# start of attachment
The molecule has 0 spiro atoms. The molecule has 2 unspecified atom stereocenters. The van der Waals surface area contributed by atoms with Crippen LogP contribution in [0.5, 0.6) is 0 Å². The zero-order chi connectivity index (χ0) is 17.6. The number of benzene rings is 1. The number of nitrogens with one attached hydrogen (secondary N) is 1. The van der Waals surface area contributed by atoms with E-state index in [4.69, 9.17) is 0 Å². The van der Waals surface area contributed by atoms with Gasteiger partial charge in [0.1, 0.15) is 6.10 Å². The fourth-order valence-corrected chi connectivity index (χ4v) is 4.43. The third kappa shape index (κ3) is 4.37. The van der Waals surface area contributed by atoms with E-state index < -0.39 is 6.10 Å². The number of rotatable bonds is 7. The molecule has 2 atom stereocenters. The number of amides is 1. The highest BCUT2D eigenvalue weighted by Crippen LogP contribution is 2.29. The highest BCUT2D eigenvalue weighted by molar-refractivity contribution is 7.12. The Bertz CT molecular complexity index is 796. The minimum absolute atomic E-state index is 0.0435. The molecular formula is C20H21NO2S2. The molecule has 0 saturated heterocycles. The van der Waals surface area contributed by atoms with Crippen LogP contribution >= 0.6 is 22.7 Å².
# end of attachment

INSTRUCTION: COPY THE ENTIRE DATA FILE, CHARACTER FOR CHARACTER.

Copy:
The molecule has 0 spiro atoms. The molecule has 2 unspecified atom stereocenters. The van der Waals surface area contributed by atoms with Crippen LogP contribution in [0.5, 0.6) is 0 Å². The zero-order chi connectivity index (χ0) is 17.6. The number of benzene rings is 1. The number of nitrogens with one attached hydrogen (secondary N) is 1. The van der Waals surface area contributed by atoms with E-state index in [4.69, 9.17) is 0 Å². The van der Waals surface area contributed by atoms with Gasteiger partial charge in [0.1, 0.15) is 6.10 Å². The fourth-order valence-corrected chi connectivity index (χ4v) is 4.43. The third kappa shape index (κ3) is 4.37. The van der Waals surface area contributed by atoms with E-state index < -0.39 is 6.10 Å². The number of rotatable bonds is 7. The molecule has 2 atom stereocenters. The number of amides is 1. The highest BCUT2D eigenvalue weighted by Crippen LogP contribution is 2.29. The highest BCUT2D eigenvalue weighted by molar-refractivity contribution is 7.12. The Bertz CT molecular complexity index is 796. The minimum absolute atomic E-state index is 0.0435. The molecular formula is C20H21NO2S2. The molecule has 0 saturated heterocycles. The van der Waals surface area contributed by atoms with Crippen LogP contribution >= 0.6 is 22.7 Å².